People of Queenstown respond to the tragedy
Disaster brought out the best in the citizens of Cobh and other towns and villages who brought lifeboats and trawlers to rescue survivors and then to bury the victims, writes Fergus Cassidy
It was just another Friday afternoon for those living in Queenstown, but less than 40 miles away a lookout at Courtmacsherry ordered the lifeboat to be launched.
With no wind in the sails, it took the 12-man crew three hours to row to the wreckage of the Lusitania. Joining them as one of the first boats to reach the site was a fishing boat called Wanderer. Based in the Isle of Man, Wanderer spent the day fishing off the southern Irish coast. It was a worthwhile trip. The boat landed a full catch of mackerel and the skipper prepared the seven-man crew for another run. But on witnessing the sinking of the Lusitania, Wanderer changed course and headed for the wreckage.
They transferred survivors from lifeboats, improvised bandages and passed out woollen blankets from the bunks. Dangerously nearing overload, Wanderer headed for Queenstown with 160 survivors and two full lifeboats in tow.
Other fishing boats began to arrive including The Bluebell, The Daniel O'Connell and Elizabeth. As boats laden with survivors entered Queenstown, they were met by Flying Fish, a paddle steamer which was normally used to ferry passengers to and from visiting liners. With a larger capacity, survivors were transferred to Flying Fish, which plied back and forth until it was no longer necessary.
The United States Consul in Queenstown, Wesley Frost, wrote that the "rough and cordial kindness shown by the seamen of the rescue fleet was much commented upon by the survivors". And that "the impulses toward pity and helpfulness which the disaster universally inspired in Ireland found their first, and very fitting, outward manifestation or expression in the acts of the men of the Queenstown harbor fleet".
As the news of the sinking spread, and with no knowledge of the numbers dead, preparations were made for emergency accommodation. Hotels such as the Royal, the Rob Roy and the Westbourne were asked to make up as many beds as possible. In the Queen's, the largest in Queenstown, Amy Biddulph and other women were asked to arrange for 50 beds. As they were finishing, they were told to prepare 100.
She said she saw survivors "dripping, pale, exhausted, some unconscious, others on stretchers, the children crying for their mothers..." She and her mother cut their clothing, wrapped them in blankets and put them to bed with "hot water jars".
The owner of the Queen's, Otto Humbert, was born in Germany but married an English woman and became naturalised in 1905. Because of his background, a question was asked in the British House of Commons 12 days after the sinking. Joynson-Hicks MP asked the First Lord of the Admiralty "whether he is aware that the proprietor of the Queen's Hotel, Queenstown, overlooking the harbour and the Navy anchorage, is a German and cannot speak English properly; and whether, having regard to the presence of enemy submarines off Queenstown, he will take immediate steps to have this German removed?"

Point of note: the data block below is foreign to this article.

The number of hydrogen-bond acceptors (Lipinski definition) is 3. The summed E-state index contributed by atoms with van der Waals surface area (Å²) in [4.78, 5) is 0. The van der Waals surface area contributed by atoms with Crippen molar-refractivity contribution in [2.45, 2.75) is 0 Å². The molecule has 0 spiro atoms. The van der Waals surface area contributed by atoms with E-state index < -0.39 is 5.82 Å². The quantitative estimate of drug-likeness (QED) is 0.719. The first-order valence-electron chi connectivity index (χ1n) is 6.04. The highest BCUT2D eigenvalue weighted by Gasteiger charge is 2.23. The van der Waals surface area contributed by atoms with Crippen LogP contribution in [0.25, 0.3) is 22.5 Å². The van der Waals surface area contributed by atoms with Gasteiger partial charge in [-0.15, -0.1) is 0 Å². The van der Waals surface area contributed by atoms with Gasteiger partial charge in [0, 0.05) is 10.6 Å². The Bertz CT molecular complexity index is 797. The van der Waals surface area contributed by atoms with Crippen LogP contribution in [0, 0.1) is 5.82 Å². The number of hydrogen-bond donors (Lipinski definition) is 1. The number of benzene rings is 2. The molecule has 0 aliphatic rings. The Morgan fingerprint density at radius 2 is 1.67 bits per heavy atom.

Thomas Macnamara, the Parliamentary Secretary to the Admiralty replied: "A German, naturalised in 1905, has for some years managed the Queen's Hotel, Queenstown. His wife is English. He has been under supervision since the outbreak of war, but up to the present there has been nothing against him. Nevertheless the suggestion contained in the closing part of the question will be considered".
One month later, American newspapers carried the headline 'Otto Humbert Arrives, Becomes Voluntary Exile from Great Britain', and reported: "Mr Humbert, although a naturalized British citizen, is of German birth, and this fact aroused so much criticism from the friends of the Lusitania's survivors, it is said, that he found it almost impossible to remain in Queenstown".
As the numbers of dead rose, temporary morgues were set up in sheds on the Cunard Quay, in the large town hall and a disused ship's chandlery. Oliver Bernard, a survivor, walked through the town during the night. He saw "nude, semi-nude, innocents, trophies of war, merely a number of babies so discoloured that it was difficult to believe that these effigies had ever lived. Mothers, wives and daughters lay in a row all round the shed, in sodden garments..."
On 10 May, the funeral of those who could not be identified took place. Following a special requiem mass in St Colman's Cathedral, the procession was flanked by huge numbers of people and slowly walked out to the Old Church Cemetery two miles away.
It took almost three hours for the cortege with 100 wooden coffins to pass. Shops and offices shuttered, and curtains were drawn in all the houses. Soldiers from the Royal Irish Regiment and Connaught Rangers marched behind followed by a huge crowd of mourners. The Royal Dublin Fusiliers brass band, with muffled drums, played Chopin's Funeral March and the Dead March by Handel.
Three open graves were prepared, marked A, B and C, large pits dug by soldiers. A joint Protestant-Catholic service was held. One woman asked that a coffin be opened. She looked inside, then shook her head and turned away. Buglers played The Last Post, and a volley of shots was fired. At the close of the ceremony, Abide With Me was sung.
The site of the graves contains a plaque dedicated to those who lost their lives. The Lusitania Peace Memorial is located in Casement Square, opposite the Cobh Library and Courthouse. The memorial was designed by Irish-American sculptor Jerome O'Connor and took 11 years to complete. Séamus Murphy created the stone carvings. To emphasise the importance of the local fishermen in rescuing the survivors, two of them are depicted in the memorial below the Angel of Peace.